Tear Duct Obstruction Diagnosis
Diagnosis is based on symptoms. The cause of the tear duct blockage must also be identified. Tests are determined by the patient's age and symptoms.
The eye doctor takes a history of past medical and vision problems and current eye problems and may perform a basic eye exam. To determine the presence and extent of tear duct blockage, a fluorescein eye stain is used to observe the drainage of tears. An orange dye is placed in the eye using a dropper or blotting paper. After it covers the surface of the cornea, a blue light is shone on the eye to detect abnormalities on the cornea, including delays in tear drainage.
An internal examination of the nose may be indicated, especially if an injury has occurred. Imaging tests and x-rays also may be warranted to rule out other causes, such as a tumor. In adults, a fluid is irrigated through the nasolacrimal drainage system to locate and determine the extent of the blockage.
Tear Duct Obstruction Treatment
Treatment depends on the symptoms, the cause, and the age of the patient. If an infection is present, it is treated first. Oral antibiotics are generally the treatment of choice, but in some cases, antibiotic eye drops or ointment may be prescribed. If the infection occurred as a result of an obstructed duct, other measures are implemented.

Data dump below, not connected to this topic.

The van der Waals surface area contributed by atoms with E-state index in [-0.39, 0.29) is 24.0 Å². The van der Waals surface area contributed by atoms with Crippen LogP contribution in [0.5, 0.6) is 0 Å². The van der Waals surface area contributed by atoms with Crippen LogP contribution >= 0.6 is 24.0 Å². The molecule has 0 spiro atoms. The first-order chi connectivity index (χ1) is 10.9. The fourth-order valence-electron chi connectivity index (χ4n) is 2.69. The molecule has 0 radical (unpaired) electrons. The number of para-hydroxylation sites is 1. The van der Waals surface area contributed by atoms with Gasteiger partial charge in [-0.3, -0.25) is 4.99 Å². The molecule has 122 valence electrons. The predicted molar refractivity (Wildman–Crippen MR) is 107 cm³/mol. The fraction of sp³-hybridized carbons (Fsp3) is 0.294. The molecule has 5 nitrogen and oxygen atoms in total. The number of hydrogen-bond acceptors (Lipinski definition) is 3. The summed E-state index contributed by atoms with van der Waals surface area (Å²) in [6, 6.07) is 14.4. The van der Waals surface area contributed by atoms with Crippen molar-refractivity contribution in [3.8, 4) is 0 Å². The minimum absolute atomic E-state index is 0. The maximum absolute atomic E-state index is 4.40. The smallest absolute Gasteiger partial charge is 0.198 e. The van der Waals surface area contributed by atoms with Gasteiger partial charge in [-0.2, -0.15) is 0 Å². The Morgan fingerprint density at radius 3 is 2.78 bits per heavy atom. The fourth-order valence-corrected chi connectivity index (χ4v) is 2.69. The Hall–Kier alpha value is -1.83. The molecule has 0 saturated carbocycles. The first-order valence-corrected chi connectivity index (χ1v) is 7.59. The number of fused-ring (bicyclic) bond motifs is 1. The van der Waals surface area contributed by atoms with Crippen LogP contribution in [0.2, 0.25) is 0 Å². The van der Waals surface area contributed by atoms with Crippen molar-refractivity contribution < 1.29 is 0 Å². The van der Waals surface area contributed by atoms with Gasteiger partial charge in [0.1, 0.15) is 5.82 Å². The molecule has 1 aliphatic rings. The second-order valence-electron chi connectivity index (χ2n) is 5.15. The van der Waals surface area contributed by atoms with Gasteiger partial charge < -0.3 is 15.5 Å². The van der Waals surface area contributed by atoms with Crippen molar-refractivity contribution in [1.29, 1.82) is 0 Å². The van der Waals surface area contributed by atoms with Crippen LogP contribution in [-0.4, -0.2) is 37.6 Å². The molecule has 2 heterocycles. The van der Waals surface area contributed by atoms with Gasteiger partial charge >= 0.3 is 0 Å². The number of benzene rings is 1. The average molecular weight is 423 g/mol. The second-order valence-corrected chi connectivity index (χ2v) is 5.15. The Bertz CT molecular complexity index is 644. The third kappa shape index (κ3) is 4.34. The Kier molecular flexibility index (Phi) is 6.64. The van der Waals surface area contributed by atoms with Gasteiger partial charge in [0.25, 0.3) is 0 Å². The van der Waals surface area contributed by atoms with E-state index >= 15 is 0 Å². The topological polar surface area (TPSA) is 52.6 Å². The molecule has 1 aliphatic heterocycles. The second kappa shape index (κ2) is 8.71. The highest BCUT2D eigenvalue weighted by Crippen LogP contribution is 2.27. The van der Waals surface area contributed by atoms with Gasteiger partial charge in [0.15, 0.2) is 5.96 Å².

A blocked duct in an infant is treated by gently massaging the area between the eye and nose several times a day. This treatment is usually successful in opening a blockage or helping to move a blockage that is in the process of self-resolving. If tearing is persistent beyond 1 year of age or if the affected eye is infected, a surgical procedure is performed.
In adults, the cause of the blockage must be determined. If an infection clears and the duct remains obstructed, or if an infection recurs, further treatment may be necessary.
In children and adults, a duct can sometimes be reopened by placing a small probe into the duct. If this does not remove the obstruction, a silicone tube can be inserted to maintain an opening. In children, the tube usually must remain in position for 6 to 12 months, until the tear duct stays open by itself. The drawback to this method is that a second procedure may be necessary to remove them.
Tear Duct Obstruction Surgery
If conservative measures fail, patients may require a procedure called dacryocystorhinostomy, the creation of a new passage for tears to flow. This is performed in a hospital, under general anesthesia. The procedure is more than 90% successful in relieving the blockage.
If the tear duct is damaged beyond repair due to chronic infection or injury, an artificial duct can be surgically implanted. The artificial tear duct, called a Jones tube, is placed behind the inner corner of the eyelid to drain tears into the nose.
Tumors or nasal polyps that cause obstruction usually are removed surgically.
Prevention of Tear Duct Obstruction
In many cases, tear duct obstruction cannot be prevented. Safety precautions should be taken when playing contact sports and performing other types of physical activities (e.g., wearing helmets and face masks) to prevent trauma to the face. Prompt and adequate treatment for nasal and eye infections may also reduce the risk.